July is often one of the toughest fishing months of the year on the Mornington Peninsula. Often it is not even the state of the fishery as much as the short days, cool weather and wet conditions that put off anglers. Surf fishing is at its peak for the year, but chasing winter whiting and squid also has devotees. In recent years, Devilbend Reservoir has provided a local freshwater option and is a good choice at this time of year. In my opinion, the fishing can be pretty rewarding, which keeps the fires burning. Finding the enthusiasm to get out there becomes challenging!
Devilbend is an old Melbourne water storage dam that was decommissioned a couple of decades ago. It has since been stocked with big numbers of brown and rainbow trout and more recently natives such as estuary perch. Located in Tuerong, about 10-minutes from Mornington, the reservoir has produced some wonderful trout to 10lb.
Many local anglers spent time over autumn catching small estuary perch that were released in the waterway, but as the weather has cooled down we have seen more anglers targeting trout. The lure of choice seems to be the Rapala Count Downs, as some of the water is very deep. You can let the lure hit the bottom and then work it from the depths – this method has worked wonders for some anglers.
The hardest part about fishing Devilbend Reservoir is finding an area where the weed is not a problem. You can do it, you just need to do a bit of exploring.
Over the last month we had an extended period of wind and I was really interested to see the state of the whiting fishery after this. Had they moved on? Would they still be in good numbers? Well, the short answer after we had a respite in the wind was a resounding yes!
Good fish have still been found while fishing the sisters off Sorrento, but a number of haunts that were firing a few weeks ago have still been producing. Tootgarook and Rye Shallow have been good, while the word is that there are plenty to be found if you fancy a quick drive over to the Bellarine Peninsula to fish St Leonards and Queenscliff.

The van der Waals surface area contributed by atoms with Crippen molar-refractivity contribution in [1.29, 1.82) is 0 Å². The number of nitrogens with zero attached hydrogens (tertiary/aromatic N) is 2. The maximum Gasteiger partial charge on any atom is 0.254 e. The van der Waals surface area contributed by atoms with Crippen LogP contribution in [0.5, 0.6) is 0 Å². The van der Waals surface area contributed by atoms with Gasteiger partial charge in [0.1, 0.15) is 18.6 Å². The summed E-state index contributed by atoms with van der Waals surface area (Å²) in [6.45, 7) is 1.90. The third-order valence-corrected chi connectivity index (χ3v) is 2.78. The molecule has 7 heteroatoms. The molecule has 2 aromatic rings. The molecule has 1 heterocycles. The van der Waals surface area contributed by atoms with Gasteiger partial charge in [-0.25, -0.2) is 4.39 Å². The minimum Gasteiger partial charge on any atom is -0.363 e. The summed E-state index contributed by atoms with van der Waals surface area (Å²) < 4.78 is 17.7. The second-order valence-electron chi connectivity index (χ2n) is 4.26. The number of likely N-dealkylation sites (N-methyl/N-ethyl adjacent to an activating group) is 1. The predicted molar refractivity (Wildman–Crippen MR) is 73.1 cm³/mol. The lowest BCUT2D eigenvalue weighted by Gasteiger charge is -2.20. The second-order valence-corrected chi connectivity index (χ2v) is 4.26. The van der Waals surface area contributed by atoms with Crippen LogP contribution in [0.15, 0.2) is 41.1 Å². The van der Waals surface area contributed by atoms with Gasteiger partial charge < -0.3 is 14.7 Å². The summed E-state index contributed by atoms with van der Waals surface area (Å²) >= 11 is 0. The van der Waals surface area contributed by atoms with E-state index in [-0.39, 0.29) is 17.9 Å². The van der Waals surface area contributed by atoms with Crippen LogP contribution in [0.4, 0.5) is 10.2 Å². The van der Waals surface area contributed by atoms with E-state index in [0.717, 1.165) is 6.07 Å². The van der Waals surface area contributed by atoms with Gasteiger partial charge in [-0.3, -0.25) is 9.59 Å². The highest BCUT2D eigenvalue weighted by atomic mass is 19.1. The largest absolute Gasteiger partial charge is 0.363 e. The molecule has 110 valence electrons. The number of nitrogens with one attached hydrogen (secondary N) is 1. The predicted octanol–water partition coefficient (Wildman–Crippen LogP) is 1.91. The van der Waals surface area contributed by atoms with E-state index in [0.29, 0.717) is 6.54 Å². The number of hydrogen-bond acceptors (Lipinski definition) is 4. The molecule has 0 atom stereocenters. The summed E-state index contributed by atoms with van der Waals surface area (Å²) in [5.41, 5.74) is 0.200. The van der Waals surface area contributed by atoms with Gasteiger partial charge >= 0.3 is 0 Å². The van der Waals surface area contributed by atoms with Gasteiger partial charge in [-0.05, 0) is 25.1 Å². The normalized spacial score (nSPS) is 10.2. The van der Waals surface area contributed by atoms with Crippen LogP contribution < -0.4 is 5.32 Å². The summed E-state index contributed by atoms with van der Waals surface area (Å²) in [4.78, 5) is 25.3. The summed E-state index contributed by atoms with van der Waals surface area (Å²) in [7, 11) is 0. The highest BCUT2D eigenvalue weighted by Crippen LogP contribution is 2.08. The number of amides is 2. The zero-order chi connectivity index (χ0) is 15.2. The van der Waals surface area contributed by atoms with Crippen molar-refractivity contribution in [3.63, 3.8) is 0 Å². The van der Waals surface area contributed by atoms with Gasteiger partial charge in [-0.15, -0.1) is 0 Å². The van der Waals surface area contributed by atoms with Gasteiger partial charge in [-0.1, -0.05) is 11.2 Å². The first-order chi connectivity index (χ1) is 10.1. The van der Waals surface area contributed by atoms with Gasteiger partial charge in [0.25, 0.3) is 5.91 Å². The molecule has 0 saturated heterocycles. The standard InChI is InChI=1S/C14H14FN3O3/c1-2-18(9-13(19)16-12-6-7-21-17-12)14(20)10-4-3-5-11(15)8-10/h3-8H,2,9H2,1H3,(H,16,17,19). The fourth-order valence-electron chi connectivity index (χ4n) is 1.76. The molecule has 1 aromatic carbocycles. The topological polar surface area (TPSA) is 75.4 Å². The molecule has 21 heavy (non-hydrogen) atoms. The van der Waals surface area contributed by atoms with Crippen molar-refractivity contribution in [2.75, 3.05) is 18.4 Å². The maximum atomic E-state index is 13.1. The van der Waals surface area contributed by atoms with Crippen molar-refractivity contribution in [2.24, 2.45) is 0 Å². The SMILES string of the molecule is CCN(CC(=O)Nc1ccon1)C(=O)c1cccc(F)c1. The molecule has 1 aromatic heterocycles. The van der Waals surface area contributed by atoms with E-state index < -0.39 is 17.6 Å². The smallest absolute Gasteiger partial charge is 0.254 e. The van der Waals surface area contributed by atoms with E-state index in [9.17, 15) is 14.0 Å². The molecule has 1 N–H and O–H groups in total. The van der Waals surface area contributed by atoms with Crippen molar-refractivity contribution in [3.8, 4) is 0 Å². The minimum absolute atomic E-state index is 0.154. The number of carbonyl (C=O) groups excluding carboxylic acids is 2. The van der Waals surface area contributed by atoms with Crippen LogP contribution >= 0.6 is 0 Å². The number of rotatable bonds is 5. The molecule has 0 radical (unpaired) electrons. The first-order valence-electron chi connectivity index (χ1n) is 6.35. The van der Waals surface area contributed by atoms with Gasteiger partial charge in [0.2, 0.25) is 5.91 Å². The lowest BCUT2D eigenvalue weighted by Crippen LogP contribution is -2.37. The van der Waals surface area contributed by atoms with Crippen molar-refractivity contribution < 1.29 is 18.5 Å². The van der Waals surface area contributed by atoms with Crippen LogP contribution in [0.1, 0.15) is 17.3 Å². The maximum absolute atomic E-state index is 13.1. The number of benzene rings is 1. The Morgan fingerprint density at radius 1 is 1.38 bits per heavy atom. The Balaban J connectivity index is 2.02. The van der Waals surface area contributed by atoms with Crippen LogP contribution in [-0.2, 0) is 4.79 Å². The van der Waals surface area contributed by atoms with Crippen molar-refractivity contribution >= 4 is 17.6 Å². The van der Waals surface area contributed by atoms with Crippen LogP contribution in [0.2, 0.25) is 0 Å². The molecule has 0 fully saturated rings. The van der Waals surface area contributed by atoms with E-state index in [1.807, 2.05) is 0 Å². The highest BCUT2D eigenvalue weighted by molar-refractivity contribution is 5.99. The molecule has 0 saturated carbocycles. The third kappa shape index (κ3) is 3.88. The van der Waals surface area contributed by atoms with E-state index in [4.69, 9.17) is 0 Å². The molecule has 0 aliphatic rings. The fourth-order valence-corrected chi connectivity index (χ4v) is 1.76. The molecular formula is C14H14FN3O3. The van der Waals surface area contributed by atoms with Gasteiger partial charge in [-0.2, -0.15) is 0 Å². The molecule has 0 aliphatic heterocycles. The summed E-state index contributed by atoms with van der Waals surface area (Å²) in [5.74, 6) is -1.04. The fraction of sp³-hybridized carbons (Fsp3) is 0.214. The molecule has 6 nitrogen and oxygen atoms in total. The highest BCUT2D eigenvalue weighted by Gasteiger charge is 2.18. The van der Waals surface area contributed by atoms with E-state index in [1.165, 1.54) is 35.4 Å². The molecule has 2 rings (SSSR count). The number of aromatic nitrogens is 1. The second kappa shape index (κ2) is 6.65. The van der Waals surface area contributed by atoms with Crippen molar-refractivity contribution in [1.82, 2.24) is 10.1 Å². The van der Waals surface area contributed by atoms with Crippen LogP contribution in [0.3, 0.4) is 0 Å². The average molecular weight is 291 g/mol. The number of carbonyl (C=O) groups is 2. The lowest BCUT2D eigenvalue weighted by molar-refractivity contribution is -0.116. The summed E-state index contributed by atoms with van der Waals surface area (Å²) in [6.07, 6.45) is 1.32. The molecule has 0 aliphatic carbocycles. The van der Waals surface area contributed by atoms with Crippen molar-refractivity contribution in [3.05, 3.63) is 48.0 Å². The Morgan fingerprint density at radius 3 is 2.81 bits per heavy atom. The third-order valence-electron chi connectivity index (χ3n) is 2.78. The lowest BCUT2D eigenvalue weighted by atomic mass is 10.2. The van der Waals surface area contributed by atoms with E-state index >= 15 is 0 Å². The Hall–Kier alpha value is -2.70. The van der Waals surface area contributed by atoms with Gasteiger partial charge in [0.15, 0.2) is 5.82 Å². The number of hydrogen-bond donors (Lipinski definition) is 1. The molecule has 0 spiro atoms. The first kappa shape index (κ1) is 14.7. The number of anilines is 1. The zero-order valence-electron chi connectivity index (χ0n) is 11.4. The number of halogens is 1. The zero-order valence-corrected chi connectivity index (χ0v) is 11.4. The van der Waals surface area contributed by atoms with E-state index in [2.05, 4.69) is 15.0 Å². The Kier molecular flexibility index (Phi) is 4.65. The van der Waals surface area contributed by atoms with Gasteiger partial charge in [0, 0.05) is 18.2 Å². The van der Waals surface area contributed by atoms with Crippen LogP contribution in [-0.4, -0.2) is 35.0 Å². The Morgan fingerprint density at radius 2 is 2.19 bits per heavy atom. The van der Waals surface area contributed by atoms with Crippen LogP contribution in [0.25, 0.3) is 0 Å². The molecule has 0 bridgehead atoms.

The beaches have seen some good action over the last couple of weeks. We have finally had some days where the swell has been down and there has either been a northerly or no wind at all.
Salmon are varied in size at the moment, with fish between 800g and 1kg common. Green metals as well as gold and chrome colours seem to have worked most effectively for the lure casters, while the humble old bluebait is still getting a run from the bait fishers and producing fish.
Rosebud Pier has been a standout on the bay side of the peninsula with some fish as big as 2kg taken on lure early in the morning. The school seems to have been around for a couple of weeks now, which is good news for the locals.
While August is not quite the official start of spring, often toward the end of the month it does see a stirring of the collective fishing population as minds start to wander toward the upcoming snapper season. We often see the keenest of anglers out on Port Phillip doing some bait collection or sounding runs off their favourite marks.
August can be a great time to target an early season fish in Western Port – many of which are often bigger than those that come with the main spawning run. If snapper don’t tickle your fancy, August can be a terrific month for silver trevally or the first of the spawning squid. Whatever the case, hopefully the weather gods are on our side and we can get out among the action!Reads: 552